NewsEpic Games agrees to pay record-breaking $520 million for privacy violations


Epic Games, the developer of the popular video game Fortnite, agreed to pay $520 million over allegations the company violated digital privacy protections for children and used so-called “dark patterns” to trick users into making unintentional purchases, the U.S. Federal Trade Commission (FTC) announced Monday.

“As early as 2017, Epic employees urged the company to change the default settings to require users to opt in for voice chat, citing concern about the impact on children in particular,” the FTC said in its announcement. “Despite this and reports that children had been harassed, including sexually, while playing the game, the company resisted turning off the default settings.”

“Epic ignored more than one million user complaints and repeated employee concerns that ‘huge’ numbers of users were being wrongfully charged,” the FTC said. “In fact, Epic’s changes only made the problem worse… Using internal testing, Epic purposefully obscured cancel and refund features to make them more difficult to find.”

Canada Judge Authorizes Fortnite Addiction Lawsuit

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A Canadian Superior Court judge has authorized a lawsuit brought forward by three parents who say their children would not sleep, eat, or shower because they were addicted to playing Fortnite.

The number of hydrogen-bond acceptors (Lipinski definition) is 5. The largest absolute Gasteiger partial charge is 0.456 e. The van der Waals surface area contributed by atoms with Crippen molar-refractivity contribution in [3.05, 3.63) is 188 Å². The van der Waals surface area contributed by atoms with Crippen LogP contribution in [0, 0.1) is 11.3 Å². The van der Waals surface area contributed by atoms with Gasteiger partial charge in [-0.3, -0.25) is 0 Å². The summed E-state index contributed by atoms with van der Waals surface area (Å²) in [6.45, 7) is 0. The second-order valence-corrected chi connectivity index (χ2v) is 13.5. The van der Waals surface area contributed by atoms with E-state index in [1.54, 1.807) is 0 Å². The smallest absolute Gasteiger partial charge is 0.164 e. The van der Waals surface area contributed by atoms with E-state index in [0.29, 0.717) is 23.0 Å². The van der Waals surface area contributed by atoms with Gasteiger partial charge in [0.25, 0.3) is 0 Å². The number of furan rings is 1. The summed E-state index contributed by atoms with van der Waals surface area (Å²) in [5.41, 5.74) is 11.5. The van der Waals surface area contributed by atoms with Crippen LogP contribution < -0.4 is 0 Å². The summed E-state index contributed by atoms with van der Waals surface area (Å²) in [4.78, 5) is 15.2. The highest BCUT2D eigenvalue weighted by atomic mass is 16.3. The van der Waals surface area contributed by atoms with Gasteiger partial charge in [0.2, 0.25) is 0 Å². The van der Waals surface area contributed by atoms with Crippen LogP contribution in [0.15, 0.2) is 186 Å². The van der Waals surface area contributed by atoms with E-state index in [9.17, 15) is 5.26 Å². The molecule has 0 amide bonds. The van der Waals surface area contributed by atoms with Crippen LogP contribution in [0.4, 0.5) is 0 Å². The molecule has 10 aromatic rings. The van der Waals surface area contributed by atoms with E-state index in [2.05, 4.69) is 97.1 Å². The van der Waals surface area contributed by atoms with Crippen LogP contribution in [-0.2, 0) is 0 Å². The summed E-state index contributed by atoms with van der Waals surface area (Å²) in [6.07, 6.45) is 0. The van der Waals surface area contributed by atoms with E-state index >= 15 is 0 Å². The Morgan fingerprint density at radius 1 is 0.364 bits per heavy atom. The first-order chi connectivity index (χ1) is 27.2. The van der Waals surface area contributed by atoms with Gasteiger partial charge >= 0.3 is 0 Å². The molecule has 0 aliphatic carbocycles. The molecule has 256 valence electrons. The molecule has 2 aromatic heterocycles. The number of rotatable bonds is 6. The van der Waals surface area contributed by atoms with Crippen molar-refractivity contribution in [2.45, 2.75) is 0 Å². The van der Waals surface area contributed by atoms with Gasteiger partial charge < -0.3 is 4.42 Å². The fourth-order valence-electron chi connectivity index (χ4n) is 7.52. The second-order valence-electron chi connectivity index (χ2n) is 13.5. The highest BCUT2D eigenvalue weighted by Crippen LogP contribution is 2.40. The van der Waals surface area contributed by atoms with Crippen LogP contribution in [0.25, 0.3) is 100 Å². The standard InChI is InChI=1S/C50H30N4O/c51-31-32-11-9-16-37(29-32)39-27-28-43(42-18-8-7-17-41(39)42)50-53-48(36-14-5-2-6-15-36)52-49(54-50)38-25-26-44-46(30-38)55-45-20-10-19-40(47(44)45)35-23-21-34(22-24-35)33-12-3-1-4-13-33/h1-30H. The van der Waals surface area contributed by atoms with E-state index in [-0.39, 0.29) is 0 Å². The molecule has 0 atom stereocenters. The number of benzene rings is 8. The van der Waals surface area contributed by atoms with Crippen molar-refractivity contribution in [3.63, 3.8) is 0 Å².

The parents allege the game was deliberately made to be highly addictive and that it has had a lasting effect on their children.

Epic Launches Fortnite Party Worlds for Socializing

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Epic Games is introducing a new way to experience Fortnite that is focused on peaceful interaction with other players. It’s called Fortnite Party Worlds, and each location counts as a non-threatening social space “for players to hang out, play fun mini-games, and make new friends.”

Epic explains that Party Worlds are different to Hubs because they are simply places to socialize and relax without links being available to other islands. Meanwhile, Hubs are used as a discovery tool for islands and content.